Vitamin D - also known as the “sunshine vitamin” - helps to support normal bone health, muscle function, and a healthy immune system. The best source of vitamin D is natural sunlight, but you can also get vitamin D in your diet by eating things such as oily fish or certain types of mushrooms. 

While there isn’t much data to suggest there is definitely a link between vitamin D deficiency and hair loss, one study showed that women with female pattern hair loss and telogen effluvium (another type of hair loss) had lower vitamin D2 levels than the control group. 

People who may be more prone to low vitamin D levels are people who:

  • Spend a lot of time indoors (e.g. people who spend most of their day in the office).
  • Keep most of their skin covered by clothes when outdoors (e.g. due to cold weather or religious practices). 
  • Have darker skin (it takes people with darker skin longer to synthesise vitamin D). 

Regardless, the Department of Health and Social Care advises that anyone above the age of 4 considers taking a daily vitamin D supplement containing 10 micrograms of vitamin D during the autumn and winter. 

Biotin

Biotin (vitamin B7) is known to contribute to the maintenance of normal hair and skin. However, biotin deficiency can lead to various conditions including alopecia - a type of hair loss that can cause hair thinning and hair loss on the scalp, as well as on other parts of the body (depending on the type of alopecia you have).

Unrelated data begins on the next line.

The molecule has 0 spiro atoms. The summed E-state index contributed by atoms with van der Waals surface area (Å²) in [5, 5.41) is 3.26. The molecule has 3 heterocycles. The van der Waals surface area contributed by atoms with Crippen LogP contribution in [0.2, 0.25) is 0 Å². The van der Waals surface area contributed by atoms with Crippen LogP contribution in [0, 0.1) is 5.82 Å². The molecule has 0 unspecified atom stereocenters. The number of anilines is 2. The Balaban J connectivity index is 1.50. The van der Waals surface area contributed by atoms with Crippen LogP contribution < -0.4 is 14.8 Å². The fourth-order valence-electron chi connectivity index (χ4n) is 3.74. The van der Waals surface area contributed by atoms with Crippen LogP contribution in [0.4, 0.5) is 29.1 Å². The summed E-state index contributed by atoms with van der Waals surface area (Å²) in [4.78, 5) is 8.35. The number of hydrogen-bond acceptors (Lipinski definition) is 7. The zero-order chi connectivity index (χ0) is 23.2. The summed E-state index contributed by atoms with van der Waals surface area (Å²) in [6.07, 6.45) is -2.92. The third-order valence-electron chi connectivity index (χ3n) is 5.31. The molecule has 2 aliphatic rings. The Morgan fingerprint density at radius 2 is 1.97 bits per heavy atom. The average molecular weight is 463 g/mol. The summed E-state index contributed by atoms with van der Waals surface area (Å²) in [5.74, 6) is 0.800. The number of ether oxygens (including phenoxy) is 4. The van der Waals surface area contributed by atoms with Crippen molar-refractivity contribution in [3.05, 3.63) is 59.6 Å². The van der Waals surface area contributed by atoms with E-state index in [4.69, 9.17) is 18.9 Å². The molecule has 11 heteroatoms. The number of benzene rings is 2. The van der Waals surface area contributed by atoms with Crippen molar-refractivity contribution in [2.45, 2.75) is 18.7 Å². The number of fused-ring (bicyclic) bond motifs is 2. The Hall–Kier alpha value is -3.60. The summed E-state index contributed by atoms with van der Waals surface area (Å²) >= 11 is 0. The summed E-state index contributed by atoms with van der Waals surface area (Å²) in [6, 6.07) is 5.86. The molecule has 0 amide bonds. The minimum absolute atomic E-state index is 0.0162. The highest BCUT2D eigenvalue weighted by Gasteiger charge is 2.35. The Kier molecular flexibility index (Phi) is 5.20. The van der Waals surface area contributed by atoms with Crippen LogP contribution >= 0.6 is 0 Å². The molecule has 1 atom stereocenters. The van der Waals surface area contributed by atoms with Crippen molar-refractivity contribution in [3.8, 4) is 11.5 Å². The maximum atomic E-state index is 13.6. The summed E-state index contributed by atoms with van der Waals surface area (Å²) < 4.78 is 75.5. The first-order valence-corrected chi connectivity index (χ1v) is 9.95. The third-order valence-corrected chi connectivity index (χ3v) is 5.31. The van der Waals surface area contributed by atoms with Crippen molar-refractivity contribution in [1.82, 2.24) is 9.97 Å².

There is currently no evidence that biotin can treat hair loss in people who don’t have a biotin deficiency. Luckily, biotin deficiency is rare because the intestinal bacteria we have are usually able to produce enough biotin to meet our needs. 

The bottom line

Vitamin deficiencies are associated with hair loss in men and women. Low levels of iron, zinc, vitamin D, and biotin can all cause hair loss such as telogen effluvium and alopecia. In many cases, taking supplements can correct these nutrient deficiencies. Whether this will reliably lead to hair regrowth or stabilisation of hair loss, though, is debatable. 

Vitamin deficiencies are often hard to detect as the symptoms aren’t always obvious. For this reason, it’s recommended that you check your nutrient levels with a blood test to make sure they’re normal. 

If your nutrient levels are healthy but you’re still experiencing hair loss, you may benefit from hair loss treatment like the Complete Hair Kit. It contains minoxidil and finasteride, two hair loss treatments that have been clinically proven to be effective for 94% of men when combined.